The Australian reported today that the New South Wales Law Society would urge law firms to sign up to a charter for advancing women in the legal profession, including a pledge to achieve equal pay for male and female graduates, within 12 months.
On the basis that differentiating pay based on gender (or race, or age etc) is unlawful, why is such a pledge needed? Why doesn’t the law society say: if a law firm is not currently paying staff equally for equal work, it will be prosecuted. I guess pledges and charters seem so much less in your face. But that is why I suspect that they will not work.
No doubt this most recent charter is informed by the National Attrition and Re-engagement Study (‘NARS’) of 2014. The NARS report, like so many reports before it, identified systemic gender discrimination and sexual harassment within the legal profession. Its suggested solutions centered around mentoring of women and implementing flexible work policies etc. Indeed exactly the sort of thing the NSW charter seems to be doing.
While I do not doubt the bona fides of the organisations and people involved in rolling this out, I am skeptical of the potential for change through these types of strategies. Generally, this is because of the deeply entrenched, regressive nature of Australian culture and public discourse around diversity, including gender diversity. The effect of this culture – the source of the inequality – is that compulsory professional development in ‘unconscious bias’ is more than likely to be simply a tick-a-box solution. (I hope that I am wrong…) Those interested in or affected by such training are those already likely to have sufficient insight into the issue. (I’ve observed this with cultural competency training sessions. I’m always surprised at the people who show up. They are the ones who seem to me to be culturally competent. Others, when invited, tell me they do not need it.)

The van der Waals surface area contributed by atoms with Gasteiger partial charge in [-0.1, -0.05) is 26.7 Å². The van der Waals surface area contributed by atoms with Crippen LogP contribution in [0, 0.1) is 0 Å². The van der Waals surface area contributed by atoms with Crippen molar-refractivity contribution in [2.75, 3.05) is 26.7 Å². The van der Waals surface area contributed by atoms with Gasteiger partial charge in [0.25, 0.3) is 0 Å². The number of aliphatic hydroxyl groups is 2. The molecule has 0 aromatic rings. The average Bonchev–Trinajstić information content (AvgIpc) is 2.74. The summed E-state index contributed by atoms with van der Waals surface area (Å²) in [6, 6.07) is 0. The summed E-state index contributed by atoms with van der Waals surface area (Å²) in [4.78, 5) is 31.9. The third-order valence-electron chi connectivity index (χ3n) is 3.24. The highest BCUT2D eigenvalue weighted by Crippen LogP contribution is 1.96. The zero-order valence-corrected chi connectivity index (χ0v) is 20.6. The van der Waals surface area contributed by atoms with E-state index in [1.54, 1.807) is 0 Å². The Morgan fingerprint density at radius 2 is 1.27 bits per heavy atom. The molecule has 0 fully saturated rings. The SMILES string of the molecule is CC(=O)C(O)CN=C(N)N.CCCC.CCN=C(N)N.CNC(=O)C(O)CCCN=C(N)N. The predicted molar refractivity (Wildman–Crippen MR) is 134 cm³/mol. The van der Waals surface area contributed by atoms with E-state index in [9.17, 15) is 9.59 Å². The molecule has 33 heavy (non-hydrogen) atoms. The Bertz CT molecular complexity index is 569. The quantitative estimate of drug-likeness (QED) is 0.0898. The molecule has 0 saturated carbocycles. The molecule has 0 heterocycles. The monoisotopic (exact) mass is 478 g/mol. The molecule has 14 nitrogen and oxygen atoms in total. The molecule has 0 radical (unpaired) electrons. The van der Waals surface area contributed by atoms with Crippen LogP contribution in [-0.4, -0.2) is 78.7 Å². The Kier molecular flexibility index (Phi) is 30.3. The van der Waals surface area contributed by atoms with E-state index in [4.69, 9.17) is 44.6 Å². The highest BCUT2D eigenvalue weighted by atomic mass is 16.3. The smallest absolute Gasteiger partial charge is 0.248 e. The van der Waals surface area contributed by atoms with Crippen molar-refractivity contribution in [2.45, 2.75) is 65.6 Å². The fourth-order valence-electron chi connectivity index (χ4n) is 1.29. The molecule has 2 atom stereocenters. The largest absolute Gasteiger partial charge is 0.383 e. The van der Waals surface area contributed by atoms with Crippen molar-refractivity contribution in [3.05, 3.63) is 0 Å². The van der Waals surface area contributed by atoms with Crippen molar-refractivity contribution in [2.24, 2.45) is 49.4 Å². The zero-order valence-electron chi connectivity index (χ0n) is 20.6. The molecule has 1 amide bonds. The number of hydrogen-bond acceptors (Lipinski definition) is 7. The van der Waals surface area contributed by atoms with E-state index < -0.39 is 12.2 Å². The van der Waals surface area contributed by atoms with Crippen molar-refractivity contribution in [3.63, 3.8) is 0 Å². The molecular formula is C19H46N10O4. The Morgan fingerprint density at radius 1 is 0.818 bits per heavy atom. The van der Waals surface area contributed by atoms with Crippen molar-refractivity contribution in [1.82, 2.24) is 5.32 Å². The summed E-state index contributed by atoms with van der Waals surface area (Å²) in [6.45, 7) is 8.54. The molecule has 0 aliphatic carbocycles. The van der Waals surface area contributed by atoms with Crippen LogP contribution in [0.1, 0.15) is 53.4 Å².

Here are a few ideas for the legal profession, as an alternative to making a pledge, or wearing a ribbon, or setting up a committee to write a policy so that your organisation can win a prize. (This latter example is a true story. ‘[Our organisation] is now going to aim for gender equality with the goal of winning a prize in 2 years’ time. We will do this by setting up a committee and writing more policies.’ Smell that sweet justice, ladeez.)
- Apply the principle of ‘equal pay for equal work’. Today. Just take a quick squiz at the payroll, locate the differences, and up the pay of those lagging behind.
- Don’t take a pledge to pay equally in the future, proclaim today that your organisation is already paying equally. Shame the rest of them.
- Stop making jokes about PMT, having sex, mothers-in-law, and other well-trodden sexist topics. With apologies to Canadian PM Justin Trudeau, ‘because it’s 2016’.
- Make up for the (average) 17% gender pay gap by paying women in your organisation 17% extra superannuation. You might not get a prize, but you will contribute to solving the problem of feminised poverty amongst the over-55 set.
- Walk around the office today and tell all people with caring responsibilities to log off at 5pm, or earlier if they need to collect kids.
- Stop not promoting women to partner. Seriously. Just stop it.
- Stop having golf days and corporate boxes at the football for client bonding. Ring up today, and give the tickets back. Do something else – you could even ask your colleagues, including women, what they would like to do to promote client relations.
- Brief a woman barrister. Today. You know you can.
- Stop mansplaining why there are so few women in the hierarchy of the legal profession. We already know all your arguments. They don’t wash.
Instead of more pledges, more policies, the legal profession should just get on with the job of bringing women into the fold.